Welfare for Millionaires: Awful and Wasteful, but Not That Important

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A new report indicates that very wealthy Americans dodge $30 billion per year, but eliminating those loopholes won't be easy

300 tax the rich REUTERS Shannon Stapleton.jpg

Senator Tom Coburn (R-OK) is sick of the government coddling the rich. He surely isn't alone -- thousands of Occupy Wall Street protesters across the U.S. would likely join in his rallying cry to cut subsidies that very wealthy Americans enjoy. In a new report, he outlines the subsidies that millionaires receive. Unfortunately, cutting these subsidies won't make a huge dent in the deficit, and cutting some of the biggest items could be very controversial.

How Big of a Break Are Millionaires Getting?

Coburn's report is a little confusing as presented, because he shows the subsidies and tax breaks over the span of different amounts of time depending on the item. So to simplify things, I averaged each one to show the annual subsidy or tax break that he documents. Here's the full list:

coburn millionaires 2011-11 v2.png

How significant is $30 billion? It certainly sounds like a lot of money. Looking at 2009 tax returns, it would raise millionaires' effective tax rate from 29.2% to 34.0%. That's a pretty big bump.

But it wouldn't have a particularly dramatic effect on deficits. An additional $30 billion of revenue in 2009 would have reduced the deficit by just 2.1%. Clearly, the Congress is going to have to rely on a lot more than cutting subsidies and tax breaks for millionaires if it really hopes to fix its deficit problem.

Digging Into the Big Subsidies and Tax Breaks

Let's begin with the subsidies. Of the subsidies shown above, 93% come from Social Security benefits provided to millionaires. Really, the other items in that top box are virtually insignificant from a budgetary standpoint.

The first three tax breaks are much larger, however. They make up 99% of the sum of the breaks shown, making the others negligible. So let's focus on these four items, as the other nine items would only provide an additional $417 million in revenue (0.03% of the 2009 deficit).

Social Security Retirement Benefits

The idea of means testing Social Security is not a new one. From a practical standpoint, it makes sense to deny wealthier Americans their Social Security benefits. After all, they don't need them. But in principle, if these Americans dutifully paid into Social Security for decades, probably often at the maximum contribution rate, then they should be entitled to collect this money. An additional $1.5 billion in revenue attained by compromising the legitimacy of Social Security might not be sensible when that money could easily be brought in by a slightly higher tax rate on wealthy Americans.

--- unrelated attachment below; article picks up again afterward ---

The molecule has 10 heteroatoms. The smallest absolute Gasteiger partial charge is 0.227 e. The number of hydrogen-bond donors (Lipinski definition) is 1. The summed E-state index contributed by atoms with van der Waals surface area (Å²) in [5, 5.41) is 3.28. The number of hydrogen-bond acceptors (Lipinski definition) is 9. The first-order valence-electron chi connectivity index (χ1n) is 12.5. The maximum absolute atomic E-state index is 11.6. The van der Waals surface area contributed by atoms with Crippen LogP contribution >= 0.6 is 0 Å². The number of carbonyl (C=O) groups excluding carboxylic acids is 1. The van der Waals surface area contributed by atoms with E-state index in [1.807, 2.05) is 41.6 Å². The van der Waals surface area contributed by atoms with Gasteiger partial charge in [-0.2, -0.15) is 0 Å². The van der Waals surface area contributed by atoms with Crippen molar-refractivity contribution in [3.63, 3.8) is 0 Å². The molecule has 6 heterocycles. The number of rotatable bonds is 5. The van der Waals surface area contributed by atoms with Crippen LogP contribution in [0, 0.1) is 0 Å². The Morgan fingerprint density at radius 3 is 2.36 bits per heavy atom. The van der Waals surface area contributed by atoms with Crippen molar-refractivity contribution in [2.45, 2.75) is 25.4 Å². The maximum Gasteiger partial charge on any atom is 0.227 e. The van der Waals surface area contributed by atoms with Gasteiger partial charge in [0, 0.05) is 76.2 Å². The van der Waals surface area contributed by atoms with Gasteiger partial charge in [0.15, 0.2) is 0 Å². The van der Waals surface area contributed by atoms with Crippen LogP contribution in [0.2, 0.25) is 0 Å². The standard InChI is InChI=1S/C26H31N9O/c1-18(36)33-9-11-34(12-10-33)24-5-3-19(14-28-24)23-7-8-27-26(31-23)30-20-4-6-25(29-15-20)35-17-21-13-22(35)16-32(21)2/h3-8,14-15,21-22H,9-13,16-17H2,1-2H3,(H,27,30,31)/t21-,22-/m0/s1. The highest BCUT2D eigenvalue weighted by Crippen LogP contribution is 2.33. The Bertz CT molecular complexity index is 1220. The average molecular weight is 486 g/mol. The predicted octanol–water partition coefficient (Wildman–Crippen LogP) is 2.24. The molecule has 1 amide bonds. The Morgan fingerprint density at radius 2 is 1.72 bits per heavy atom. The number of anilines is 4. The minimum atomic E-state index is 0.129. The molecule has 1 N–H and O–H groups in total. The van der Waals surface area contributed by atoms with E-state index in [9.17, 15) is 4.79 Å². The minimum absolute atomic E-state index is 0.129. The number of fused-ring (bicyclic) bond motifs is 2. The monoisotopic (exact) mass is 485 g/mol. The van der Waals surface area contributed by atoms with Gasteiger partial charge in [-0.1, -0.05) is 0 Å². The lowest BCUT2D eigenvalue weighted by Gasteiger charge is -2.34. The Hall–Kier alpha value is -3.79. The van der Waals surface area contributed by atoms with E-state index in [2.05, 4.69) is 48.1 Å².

Mortgage Interest Deduction

Arguing in favor of the mortgage interest deduction for wealthy Americans is a pretty tough thing to do. In fact, you could easily argue that it should be eliminated for all Americans. Unfortunately, Congress is having trouble even convincing itself to allow conforming limits for mortgage guarantees to fall to $625,500. So reforming the mortgage interest deduction won't be easy.

Rental Expenses Deduction

This one is tougher. If you assume that renting out property that you own is a legitimate business, then shouldn't landlords be able to deduct expenses just like other businesses do? Moreover, a clear worry here is that rents will increase if this deduction is eliminated. If the costs involved with renting out a space can't be deducted from taxes, then they will fall on the shoulders of renters instead. Considering that Americans who rent are often poorer than those who own a home, eliminating this deduction could have an undesired consequence of making it harder for relatively poorer Americans.

Gambling Losses Deducted

How can anyone justify this deduction? Its existence is bizarre. Why should gambling losses be deducted from taxes? Gambling is a leisure activity that often involves a cost. It is not a legitimate investment strategy. Since gambling involves winning and losing, the logic must go that only net income should be taxed. So we're talking about gross losses here, as net losses cannot be deducted from other income. Coburn's assertion must be to tax gross winnings instead of net winnings. The logistics here could be difficult -- after playing blackjack for four hours at a casino, how do you know what your gross losses are?*

So of those four significant items only the mortgage interest deduction and the gambling losses deduction should clearly be eliminated for millionaires -- and getting rid of the mortgage interest deduction could be politically impossible. The revenue provided by those two items combined would be $6.75 billion per year. To be sure, that additional money would be great for the federal government to have. But when it must cut debt by trillions of dollars, this is hardly a solution to the broader budget issues the U.S. faces. Tougher choices must be -- like raising taxes broadly and/or cutting entitlements aggressively.

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* Update: As a commenter points out, you cannot deduct gambling losses that exceed your winnings, which is to say that you can't deduct a net loss from non-gambling income. This has been revised to indicate that.

Image Credit: REUTERS/Shannon Stapleton

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Daniel Indiviglio was an associate editor at The Atlantic from 2009 through 2011. He is now the Washington, D.C.-based columnist for Reuters Breakingviews. He is also a 2011 Robert Novak Journalism Fellow through the Phillips Foundation. More

Indiviglio has also written for Forbes. Prior to becoming a journalist, he spent several years working as an investment banker and a consultant.
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